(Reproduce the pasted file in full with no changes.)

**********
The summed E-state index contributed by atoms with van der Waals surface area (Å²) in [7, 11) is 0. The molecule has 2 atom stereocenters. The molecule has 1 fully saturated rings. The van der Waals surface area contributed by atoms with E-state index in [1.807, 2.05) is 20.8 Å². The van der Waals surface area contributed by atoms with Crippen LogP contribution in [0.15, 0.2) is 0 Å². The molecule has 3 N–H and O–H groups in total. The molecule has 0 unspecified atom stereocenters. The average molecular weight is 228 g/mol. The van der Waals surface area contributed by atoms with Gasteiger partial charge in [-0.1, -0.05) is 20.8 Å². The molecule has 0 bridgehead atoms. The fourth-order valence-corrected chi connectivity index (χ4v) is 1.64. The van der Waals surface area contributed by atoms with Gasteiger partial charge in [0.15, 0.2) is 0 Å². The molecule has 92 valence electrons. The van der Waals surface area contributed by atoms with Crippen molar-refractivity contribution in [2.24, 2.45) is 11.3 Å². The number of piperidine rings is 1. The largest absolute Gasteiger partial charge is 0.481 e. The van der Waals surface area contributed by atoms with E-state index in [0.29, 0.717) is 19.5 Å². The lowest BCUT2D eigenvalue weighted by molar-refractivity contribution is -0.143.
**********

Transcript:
The summed E-state index contributed by atoms with van der Waals surface area (Å²) in [7, 11) is 0. The molecule has 2 atom stereocenters. The molecule has 1 fully saturated rings. The van der Waals surface area contributed by atoms with E-state index in [1.807, 2.05) is 20.8 Å². The van der Waals surface area contributed by atoms with Crippen LogP contribution in [0.15, 0.2) is 0 Å². The molecule has 3 N–H and O–H groups in total. The molecule has 0 unspecified atom stereocenters. The average molecular weight is 228 g/mol. The van der Waals surface area contributed by atoms with Gasteiger partial charge in [-0.1, -0.05) is 20.8 Å². The molecule has 0 bridgehead atoms. The fourth-order valence-corrected chi connectivity index (χ4v) is 1.64. The van der Waals surface area contributed by atoms with Gasteiger partial charge in [0.15, 0.2) is 0 Å². The molecule has 92 valence electrons. The van der Waals surface area contributed by atoms with Crippen molar-refractivity contribution in [2.24, 2.45) is 11.3 Å². The number of piperidine rings is 1. The largest absolute Gasteiger partial charge is 0.481 e. The van der Waals surface area contributed by atoms with E-state index in [0.29, 0.717) is 19.5 Å². The lowest BCUT2D eigenvalue weighted by molar-refractivity contribution is -0.143.